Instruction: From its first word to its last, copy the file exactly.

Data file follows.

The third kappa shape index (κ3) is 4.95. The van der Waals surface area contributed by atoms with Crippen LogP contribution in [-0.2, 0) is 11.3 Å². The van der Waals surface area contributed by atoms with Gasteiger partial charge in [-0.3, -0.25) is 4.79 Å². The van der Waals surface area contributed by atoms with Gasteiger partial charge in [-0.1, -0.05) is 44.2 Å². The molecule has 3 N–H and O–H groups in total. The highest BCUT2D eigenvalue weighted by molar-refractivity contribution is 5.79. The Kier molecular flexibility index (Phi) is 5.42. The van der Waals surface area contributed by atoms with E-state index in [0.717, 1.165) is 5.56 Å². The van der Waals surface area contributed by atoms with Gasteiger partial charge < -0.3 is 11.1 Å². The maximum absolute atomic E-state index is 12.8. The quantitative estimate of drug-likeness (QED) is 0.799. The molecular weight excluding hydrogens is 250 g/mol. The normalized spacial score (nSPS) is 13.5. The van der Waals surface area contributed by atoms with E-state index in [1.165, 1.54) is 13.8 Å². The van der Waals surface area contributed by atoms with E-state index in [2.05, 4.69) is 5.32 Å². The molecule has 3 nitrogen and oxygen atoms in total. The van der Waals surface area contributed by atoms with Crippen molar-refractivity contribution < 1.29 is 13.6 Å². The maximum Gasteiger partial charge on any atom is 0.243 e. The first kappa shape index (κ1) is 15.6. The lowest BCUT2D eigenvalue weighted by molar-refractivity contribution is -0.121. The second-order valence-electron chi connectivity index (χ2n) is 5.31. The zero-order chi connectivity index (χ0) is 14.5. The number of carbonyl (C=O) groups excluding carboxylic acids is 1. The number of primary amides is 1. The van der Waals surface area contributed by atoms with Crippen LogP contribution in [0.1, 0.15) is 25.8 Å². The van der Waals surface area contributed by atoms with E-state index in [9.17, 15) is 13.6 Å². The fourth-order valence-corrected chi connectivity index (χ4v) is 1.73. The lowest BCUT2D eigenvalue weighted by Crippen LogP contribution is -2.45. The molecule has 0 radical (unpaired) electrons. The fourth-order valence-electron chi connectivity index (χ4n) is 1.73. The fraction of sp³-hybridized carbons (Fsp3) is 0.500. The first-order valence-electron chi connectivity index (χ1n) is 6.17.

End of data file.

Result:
The third kappa shape index (κ3) is 4.95. The van der Waals surface area contributed by atoms with Crippen LogP contribution in [-0.2, 0) is 11.3 Å². The van der Waals surface area contributed by atoms with Gasteiger partial charge in [-0.3, -0.25) is 4.79 Å². The van der Waals surface area contributed by atoms with Gasteiger partial charge in [-0.1, -0.05) is 44.2 Å². The molecule has 3 N–H and O–H groups in total. The highest BCUT2D eigenvalue weighted by molar-refractivity contribution is 5.79. The Kier molecular flexibility index (Phi) is 5.42. The van der Waals surface area contributed by atoms with E-state index in [0.717, 1.165) is 5.56 Å². The van der Waals surface area contributed by atoms with Gasteiger partial charge < -0.3 is 11.1 Å². The maximum absolute atomic E-state index is 12.8. The quantitative estimate of drug-likeness (QED) is 0.799. The molecular weight excluding hydrogens is 250 g/mol. The normalized spacial score (nSPS) is 13.5. The van der Waals surface area contributed by atoms with E-state index in [1.165, 1.54) is 13.8 Å². The van der Waals surface area contributed by atoms with E-state index in [2.05, 4.69) is 5.32 Å². The molecule has 3 nitrogen and oxygen atoms in total. The van der Waals surface area contributed by atoms with Crippen molar-refractivity contribution < 1.29 is 13.6 Å². The maximum Gasteiger partial charge on any atom is 0.243 e. The first kappa shape index (κ1) is 15.6. The lowest BCUT2D eigenvalue weighted by molar-refractivity contribution is -0.121. The second-order valence-electron chi connectivity index (χ2n) is 5.31. The zero-order chi connectivity index (χ0) is 14.5. The number of carbonyl (C=O) groups excluding carboxylic acids is 1. The number of primary amides is 1. The van der Waals surface area contributed by atoms with Crippen LogP contribution in [0.1, 0.15) is 25.8 Å². The van der Waals surface area contributed by atoms with E-state index in [9.17, 15) is 13.6 Å². The fourth-order valence-corrected chi connectivity index (χ4v) is 1.73. The lowest BCUT2D eigenvalue weighted by Crippen LogP contribution is -2.45. The molecule has 0 radical (unpaired) electrons. The fourth-order valence-electron chi connectivity index (χ4n) is 1.73. The fraction of sp³-hybridized carbons (Fsp3) is 0.500. The first-order valence-electron chi connectivity index (χ1n) is 6.17.